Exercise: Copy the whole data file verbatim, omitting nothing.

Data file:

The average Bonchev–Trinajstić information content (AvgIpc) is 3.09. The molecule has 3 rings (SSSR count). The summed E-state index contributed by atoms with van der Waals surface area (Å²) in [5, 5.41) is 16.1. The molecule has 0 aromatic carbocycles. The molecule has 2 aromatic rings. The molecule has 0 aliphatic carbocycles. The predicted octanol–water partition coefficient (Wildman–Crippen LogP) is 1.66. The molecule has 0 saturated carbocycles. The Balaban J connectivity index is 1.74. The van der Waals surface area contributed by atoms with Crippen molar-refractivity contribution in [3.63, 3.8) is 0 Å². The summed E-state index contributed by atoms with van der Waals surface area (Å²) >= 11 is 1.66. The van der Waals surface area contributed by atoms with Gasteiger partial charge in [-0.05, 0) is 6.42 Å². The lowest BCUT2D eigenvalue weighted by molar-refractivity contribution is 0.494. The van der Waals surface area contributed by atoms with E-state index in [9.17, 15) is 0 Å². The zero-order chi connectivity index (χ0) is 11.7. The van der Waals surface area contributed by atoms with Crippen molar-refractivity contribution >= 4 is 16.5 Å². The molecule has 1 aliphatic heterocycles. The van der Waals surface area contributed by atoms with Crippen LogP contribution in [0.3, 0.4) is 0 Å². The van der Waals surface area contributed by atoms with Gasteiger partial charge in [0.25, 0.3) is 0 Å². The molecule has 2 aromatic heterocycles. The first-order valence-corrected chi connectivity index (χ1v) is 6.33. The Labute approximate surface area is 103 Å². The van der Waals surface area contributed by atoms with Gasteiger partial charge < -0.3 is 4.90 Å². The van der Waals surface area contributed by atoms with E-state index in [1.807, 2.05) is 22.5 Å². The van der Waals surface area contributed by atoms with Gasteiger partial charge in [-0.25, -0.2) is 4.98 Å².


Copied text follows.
The average Bonchev–Trinajstić information content (AvgIpc) is 3.09. The molecule has 3 rings (SSSR count). The summed E-state index contributed by atoms with van der Waals surface area (Å²) in [5, 5.41) is 16.1. The molecule has 0 aromatic carbocycles. The molecule has 2 aromatic rings. The molecule has 0 aliphatic carbocycles. The predicted octanol–water partition coefficient (Wildman–Crippen LogP) is 1.66. The molecule has 0 saturated carbocycles. The Balaban J connectivity index is 1.74. The van der Waals surface area contributed by atoms with Crippen molar-refractivity contribution in [3.63, 3.8) is 0 Å². The summed E-state index contributed by atoms with van der Waals surface area (Å²) >= 11 is 1.66. The van der Waals surface area contributed by atoms with Gasteiger partial charge in [-0.05, 0) is 6.42 Å². The lowest BCUT2D eigenvalue weighted by molar-refractivity contribution is 0.494. The van der Waals surface area contributed by atoms with E-state index in [9.17, 15) is 0 Å². The zero-order chi connectivity index (χ0) is 11.7. The van der Waals surface area contributed by atoms with Crippen molar-refractivity contribution >= 4 is 16.5 Å². The molecule has 1 aliphatic heterocycles. The van der Waals surface area contributed by atoms with Crippen LogP contribution in [0.3, 0.4) is 0 Å². The van der Waals surface area contributed by atoms with Gasteiger partial charge in [0.25, 0.3) is 0 Å². The molecule has 2 aromatic heterocycles. The first-order valence-corrected chi connectivity index (χ1v) is 6.33. The Labute approximate surface area is 103 Å². The van der Waals surface area contributed by atoms with Gasteiger partial charge < -0.3 is 4.90 Å². The van der Waals surface area contributed by atoms with E-state index in [1.807, 2.05) is 22.5 Å². The van der Waals surface area contributed by atoms with Gasteiger partial charge in [-0.25, -0.2) is 4.98 Å².